Friday, December 01, 2006

Kids Need Your Attention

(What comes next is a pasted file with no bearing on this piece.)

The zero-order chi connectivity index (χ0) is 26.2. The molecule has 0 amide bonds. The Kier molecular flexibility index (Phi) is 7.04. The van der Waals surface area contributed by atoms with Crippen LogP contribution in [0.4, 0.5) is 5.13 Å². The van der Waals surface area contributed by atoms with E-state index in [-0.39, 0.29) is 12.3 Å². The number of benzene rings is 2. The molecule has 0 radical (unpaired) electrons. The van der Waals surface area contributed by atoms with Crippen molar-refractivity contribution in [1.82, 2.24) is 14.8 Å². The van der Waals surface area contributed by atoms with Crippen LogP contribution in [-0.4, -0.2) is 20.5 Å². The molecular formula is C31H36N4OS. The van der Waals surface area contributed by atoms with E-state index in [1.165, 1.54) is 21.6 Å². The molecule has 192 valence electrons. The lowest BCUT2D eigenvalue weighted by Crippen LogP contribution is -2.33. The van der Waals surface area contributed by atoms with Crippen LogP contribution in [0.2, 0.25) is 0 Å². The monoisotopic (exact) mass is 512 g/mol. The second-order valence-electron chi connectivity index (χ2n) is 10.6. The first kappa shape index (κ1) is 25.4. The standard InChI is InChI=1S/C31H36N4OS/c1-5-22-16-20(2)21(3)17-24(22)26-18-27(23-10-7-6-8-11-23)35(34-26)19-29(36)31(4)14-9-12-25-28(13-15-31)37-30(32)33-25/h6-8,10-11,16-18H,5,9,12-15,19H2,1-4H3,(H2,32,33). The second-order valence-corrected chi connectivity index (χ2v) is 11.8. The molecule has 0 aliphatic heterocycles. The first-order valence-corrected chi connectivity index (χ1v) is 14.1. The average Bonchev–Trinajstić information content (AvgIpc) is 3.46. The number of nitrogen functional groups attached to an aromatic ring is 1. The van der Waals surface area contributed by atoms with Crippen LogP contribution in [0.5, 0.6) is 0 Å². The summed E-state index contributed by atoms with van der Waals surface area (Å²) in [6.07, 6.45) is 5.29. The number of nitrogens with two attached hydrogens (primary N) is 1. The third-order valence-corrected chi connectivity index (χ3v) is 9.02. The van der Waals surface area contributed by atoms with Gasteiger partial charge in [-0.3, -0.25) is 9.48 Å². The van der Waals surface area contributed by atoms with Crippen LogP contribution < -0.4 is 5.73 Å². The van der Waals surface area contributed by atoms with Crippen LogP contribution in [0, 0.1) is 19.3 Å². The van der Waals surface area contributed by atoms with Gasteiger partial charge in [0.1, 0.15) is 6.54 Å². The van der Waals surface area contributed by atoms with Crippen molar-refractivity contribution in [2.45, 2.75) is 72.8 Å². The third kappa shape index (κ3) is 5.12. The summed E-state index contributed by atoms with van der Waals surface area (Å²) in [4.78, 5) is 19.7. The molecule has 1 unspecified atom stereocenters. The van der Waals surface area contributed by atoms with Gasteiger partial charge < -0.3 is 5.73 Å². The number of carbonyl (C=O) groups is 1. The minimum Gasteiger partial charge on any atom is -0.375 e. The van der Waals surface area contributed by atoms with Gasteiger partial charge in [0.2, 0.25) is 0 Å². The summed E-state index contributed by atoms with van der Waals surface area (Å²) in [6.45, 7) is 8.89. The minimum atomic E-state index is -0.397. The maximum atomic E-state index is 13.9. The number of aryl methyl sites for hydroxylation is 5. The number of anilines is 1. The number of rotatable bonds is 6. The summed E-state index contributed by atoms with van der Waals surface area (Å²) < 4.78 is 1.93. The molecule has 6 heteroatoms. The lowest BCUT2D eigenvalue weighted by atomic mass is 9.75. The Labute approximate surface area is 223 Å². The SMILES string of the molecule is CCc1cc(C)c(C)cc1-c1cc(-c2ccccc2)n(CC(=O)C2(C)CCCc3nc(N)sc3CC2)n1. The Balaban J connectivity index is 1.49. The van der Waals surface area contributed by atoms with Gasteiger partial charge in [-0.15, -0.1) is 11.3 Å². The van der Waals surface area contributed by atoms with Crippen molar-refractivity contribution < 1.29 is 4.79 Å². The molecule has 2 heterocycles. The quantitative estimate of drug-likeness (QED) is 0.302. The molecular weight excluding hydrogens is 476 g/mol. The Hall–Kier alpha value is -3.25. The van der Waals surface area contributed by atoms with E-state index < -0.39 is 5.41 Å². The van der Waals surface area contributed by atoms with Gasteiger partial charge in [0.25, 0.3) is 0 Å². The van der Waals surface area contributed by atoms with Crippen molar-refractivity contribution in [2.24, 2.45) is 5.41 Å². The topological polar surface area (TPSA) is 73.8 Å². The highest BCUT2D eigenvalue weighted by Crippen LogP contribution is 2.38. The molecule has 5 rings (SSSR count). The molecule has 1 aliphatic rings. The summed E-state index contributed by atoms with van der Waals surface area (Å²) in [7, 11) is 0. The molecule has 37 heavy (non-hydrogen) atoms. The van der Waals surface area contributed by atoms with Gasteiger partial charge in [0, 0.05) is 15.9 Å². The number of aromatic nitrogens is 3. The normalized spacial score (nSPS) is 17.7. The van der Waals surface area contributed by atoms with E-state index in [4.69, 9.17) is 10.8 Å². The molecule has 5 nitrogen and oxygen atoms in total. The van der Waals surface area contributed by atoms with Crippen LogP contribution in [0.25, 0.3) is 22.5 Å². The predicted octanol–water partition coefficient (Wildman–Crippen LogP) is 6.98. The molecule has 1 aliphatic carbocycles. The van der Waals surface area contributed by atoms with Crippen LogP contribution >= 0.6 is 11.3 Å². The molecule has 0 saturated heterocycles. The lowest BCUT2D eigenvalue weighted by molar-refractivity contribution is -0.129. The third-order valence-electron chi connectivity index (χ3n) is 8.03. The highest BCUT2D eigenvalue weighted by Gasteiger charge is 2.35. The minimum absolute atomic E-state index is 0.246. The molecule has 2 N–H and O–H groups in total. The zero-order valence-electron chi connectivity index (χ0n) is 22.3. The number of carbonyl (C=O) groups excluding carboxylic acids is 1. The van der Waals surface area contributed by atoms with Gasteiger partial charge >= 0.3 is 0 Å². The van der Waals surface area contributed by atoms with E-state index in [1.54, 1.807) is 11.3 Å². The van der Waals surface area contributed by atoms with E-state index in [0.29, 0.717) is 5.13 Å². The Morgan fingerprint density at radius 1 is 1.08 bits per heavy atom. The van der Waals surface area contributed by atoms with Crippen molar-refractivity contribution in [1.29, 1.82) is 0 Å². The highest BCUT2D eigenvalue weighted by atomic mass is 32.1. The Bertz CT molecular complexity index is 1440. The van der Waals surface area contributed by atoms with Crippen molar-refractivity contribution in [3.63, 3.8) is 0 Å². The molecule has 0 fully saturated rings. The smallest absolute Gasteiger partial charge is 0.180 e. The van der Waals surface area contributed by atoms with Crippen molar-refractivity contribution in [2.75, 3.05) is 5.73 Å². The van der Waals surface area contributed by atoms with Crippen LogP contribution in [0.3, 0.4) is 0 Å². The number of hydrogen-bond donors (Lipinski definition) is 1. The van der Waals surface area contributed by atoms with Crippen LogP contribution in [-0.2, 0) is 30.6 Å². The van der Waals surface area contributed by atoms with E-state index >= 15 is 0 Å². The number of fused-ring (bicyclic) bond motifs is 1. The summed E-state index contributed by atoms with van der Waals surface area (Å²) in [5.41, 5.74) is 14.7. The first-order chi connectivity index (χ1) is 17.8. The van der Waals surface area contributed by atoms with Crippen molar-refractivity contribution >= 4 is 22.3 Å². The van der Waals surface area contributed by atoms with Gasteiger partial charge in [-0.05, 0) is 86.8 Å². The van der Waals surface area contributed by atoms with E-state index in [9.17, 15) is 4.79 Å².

I’m discovering more and more that my kids are more likely to act up when I’m not giving them my full attention. As soon as I answer the phone or pick up a magazine, they start racing around the house, wrestling with each other, or clinging to my legs. It can be extremely frustrating when I can’t even run to the bathroom or put in a load of laundry without worrying about the scene I’ll find on my return. But then, as soon as I put down the magazine and say, “Let’s read a book together,” they run off to get the book and climb onto the couch next to me. Yes, let’s face it, kids are self-centered and care only about their own needs, not yours. They want you to make them happy. They don’t want you to pursue your own interests; they want to be the center of your existence. This can be demoralizing for parents who feel as if they’ve lost a part of themselves when they had kids. For instance, I used to be a voracious reader, and could spend all day immersed in a good novel. Now, I have a ten-page list of books that I’d love to read “some day.” When a new novel comes out that sounds really good, I feel a pang of regret that I just won’t have time to read it. I might as well use my Barnes & Noble gift certificates for a Caillou or Elmo book. I have a list of movies that I haven’t had a chance to see either! But life is always a series of choices. We simply can’t have—or do—it all. When it comes right down to it, which would I rather do . . . have all the time in the world to read alone in a quiet house, or discover the joy of butterflies with my children in the garden? Some day my kids will be more interested in spending time with their friends than with me. They’ll want to be entertained by their video games or sporting events, not by their mother. Of course, knowing this isn’t going to take away my anger when I have to apologize to a caller for the screaming in the background, or when I have to miss a TV program I’ve been dying to see because I can’t hear it over the children’s noise, but those feelings are fleeting. My overriding emotions are love and gratitude for my children—who want me to be with them—and that makes me feel good.

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